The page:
“I deny in the strongest possible terms the outrageous claim that I ‘attempted to remove her pants and force [myself] on her sexually’. It feels ridiculous to be saying this but I am congenitally cautious in the bedroom to the point where women have often told me to stop asking them if they are okay and just enjoy the experience,” he said.
He also denies threatening to derail Jane’s career. “I had no ‘connections’ or power to wield of any kind. I have never, ever made such a threat but if I had made it then it would have been laughable.” He said he always “sought to promote a culture of openness and equality in the workplace”.
After the alleged Kalk Bay incident, Jane’s next step was to call Zackie Achmat, one of South Africa’s most prominent activists, who was chair of Equal Education’s board at the time. According to her account, Achmat told her she had brought the harassment on herself because she “wore too much make-up”.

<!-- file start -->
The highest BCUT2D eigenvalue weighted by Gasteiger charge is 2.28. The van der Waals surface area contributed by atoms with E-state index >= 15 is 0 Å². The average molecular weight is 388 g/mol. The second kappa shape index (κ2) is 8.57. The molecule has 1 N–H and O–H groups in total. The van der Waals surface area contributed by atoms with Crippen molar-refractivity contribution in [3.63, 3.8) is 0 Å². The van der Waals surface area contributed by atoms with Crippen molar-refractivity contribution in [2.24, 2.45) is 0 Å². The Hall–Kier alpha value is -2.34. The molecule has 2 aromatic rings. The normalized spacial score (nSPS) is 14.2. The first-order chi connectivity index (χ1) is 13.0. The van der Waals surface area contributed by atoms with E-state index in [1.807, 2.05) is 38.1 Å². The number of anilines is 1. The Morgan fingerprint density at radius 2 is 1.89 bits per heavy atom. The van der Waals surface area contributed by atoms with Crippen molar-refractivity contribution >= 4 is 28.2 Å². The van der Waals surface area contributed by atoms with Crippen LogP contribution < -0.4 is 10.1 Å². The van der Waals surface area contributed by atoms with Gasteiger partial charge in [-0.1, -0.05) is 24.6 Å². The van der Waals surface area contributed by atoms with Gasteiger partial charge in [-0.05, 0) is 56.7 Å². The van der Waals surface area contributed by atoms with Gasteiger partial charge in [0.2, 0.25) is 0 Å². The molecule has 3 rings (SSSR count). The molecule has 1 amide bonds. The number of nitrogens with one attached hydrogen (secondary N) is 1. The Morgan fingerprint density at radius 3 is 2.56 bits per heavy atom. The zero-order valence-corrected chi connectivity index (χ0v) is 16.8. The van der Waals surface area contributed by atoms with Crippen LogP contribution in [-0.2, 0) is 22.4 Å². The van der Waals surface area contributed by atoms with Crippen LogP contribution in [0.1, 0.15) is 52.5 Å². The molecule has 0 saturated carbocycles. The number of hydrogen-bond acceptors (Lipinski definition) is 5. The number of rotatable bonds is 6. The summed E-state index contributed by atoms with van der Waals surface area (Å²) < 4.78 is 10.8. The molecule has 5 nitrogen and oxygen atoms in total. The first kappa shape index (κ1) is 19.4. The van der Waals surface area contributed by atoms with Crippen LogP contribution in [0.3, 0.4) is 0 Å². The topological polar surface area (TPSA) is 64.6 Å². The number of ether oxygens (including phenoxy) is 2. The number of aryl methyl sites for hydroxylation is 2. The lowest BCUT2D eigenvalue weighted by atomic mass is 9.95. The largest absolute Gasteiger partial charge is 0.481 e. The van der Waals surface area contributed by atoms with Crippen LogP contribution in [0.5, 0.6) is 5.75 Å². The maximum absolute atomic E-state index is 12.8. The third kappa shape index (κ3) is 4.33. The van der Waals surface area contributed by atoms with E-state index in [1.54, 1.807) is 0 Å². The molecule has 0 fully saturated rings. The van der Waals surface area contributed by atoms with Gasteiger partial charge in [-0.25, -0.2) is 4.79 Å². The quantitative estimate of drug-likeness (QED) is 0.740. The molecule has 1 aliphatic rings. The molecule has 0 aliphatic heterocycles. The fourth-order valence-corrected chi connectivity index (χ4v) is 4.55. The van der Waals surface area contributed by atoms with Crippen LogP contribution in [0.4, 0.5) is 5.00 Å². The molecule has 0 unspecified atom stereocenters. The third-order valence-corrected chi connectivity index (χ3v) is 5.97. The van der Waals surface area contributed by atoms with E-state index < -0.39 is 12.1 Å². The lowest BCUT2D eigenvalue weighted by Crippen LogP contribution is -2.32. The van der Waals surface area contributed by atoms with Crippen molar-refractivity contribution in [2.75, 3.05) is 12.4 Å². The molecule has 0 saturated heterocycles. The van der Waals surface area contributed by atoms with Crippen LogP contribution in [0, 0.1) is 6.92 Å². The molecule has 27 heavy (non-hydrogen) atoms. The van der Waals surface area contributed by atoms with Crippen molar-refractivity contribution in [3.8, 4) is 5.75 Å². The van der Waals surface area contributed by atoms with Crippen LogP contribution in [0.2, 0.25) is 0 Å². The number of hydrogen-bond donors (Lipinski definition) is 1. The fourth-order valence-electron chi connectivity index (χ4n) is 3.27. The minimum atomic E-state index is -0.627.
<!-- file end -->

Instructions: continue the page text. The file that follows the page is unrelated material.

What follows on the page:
[Activist Zackie Achmat reluctantly asked for an investigation into Isaacs in 2011, in which he was absolved of wrongdoing (David Harrison)]
“He [Achmat] told me that I was a broken person and said I needed to pull myself together,” she said.
Achmat denies saying any of this. “I would never tell a person that what they wear or their make-up is responsible for how men should behave towards them.”
Sexual harassment at the workplace
Isaacs is also accused of sexual harassment in the workplace. The M&G spoke to current and former Equal Education staffers, volunteers and former “equalisers” — the organisation’s term for high school student volunteers — who painted a consistent picture of inappropriate behaviour spanning nearly a decade.